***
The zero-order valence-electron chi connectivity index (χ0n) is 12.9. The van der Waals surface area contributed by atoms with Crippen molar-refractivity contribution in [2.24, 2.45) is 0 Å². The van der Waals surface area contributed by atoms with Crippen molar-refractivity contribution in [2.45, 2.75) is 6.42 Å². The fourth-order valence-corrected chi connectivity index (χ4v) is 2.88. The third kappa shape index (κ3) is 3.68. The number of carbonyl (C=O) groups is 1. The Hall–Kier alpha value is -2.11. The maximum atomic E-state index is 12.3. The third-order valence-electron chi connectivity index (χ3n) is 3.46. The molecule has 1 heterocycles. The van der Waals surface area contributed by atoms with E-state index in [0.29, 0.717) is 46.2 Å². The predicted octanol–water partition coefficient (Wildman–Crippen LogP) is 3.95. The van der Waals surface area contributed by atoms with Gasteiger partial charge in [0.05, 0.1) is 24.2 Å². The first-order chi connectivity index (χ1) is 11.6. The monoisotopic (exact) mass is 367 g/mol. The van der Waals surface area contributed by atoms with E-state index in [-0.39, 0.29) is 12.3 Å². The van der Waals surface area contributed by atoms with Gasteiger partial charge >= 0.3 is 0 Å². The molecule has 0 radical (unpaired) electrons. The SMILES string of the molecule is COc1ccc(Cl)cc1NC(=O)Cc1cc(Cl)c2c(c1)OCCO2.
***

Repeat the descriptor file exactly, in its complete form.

The zero-order valence-electron chi connectivity index (χ0n) is 12.9. The van der Waals surface area contributed by atoms with Crippen molar-refractivity contribution in [2.24, 2.45) is 0 Å². The van der Waals surface area contributed by atoms with Crippen molar-refractivity contribution in [2.45, 2.75) is 6.42 Å². The fourth-order valence-corrected chi connectivity index (χ4v) is 2.88. The third kappa shape index (κ3) is 3.68. The number of carbonyl (C=O) groups is 1. The Hall–Kier alpha value is -2.11. The maximum atomic E-state index is 12.3. The third-order valence-electron chi connectivity index (χ3n) is 3.46. The molecule has 1 heterocycles. The van der Waals surface area contributed by atoms with E-state index in [0.29, 0.717) is 46.2 Å². The predicted octanol–water partition coefficient (Wildman–Crippen LogP) is 3.95. The van der Waals surface area contributed by atoms with Gasteiger partial charge in [0.05, 0.1) is 24.2 Å². The first-order chi connectivity index (χ1) is 11.6. The monoisotopic (exact) mass is 367 g/mol. The van der Waals surface area contributed by atoms with E-state index in [-0.39, 0.29) is 12.3 Å². The van der Waals surface area contributed by atoms with Gasteiger partial charge >= 0.3 is 0 Å². The molecule has 0 radical (unpaired) electrons. The SMILES string of the molecule is COc1ccc(Cl)cc1NC(=O)Cc1cc(Cl)c2c(c1)OCCO2.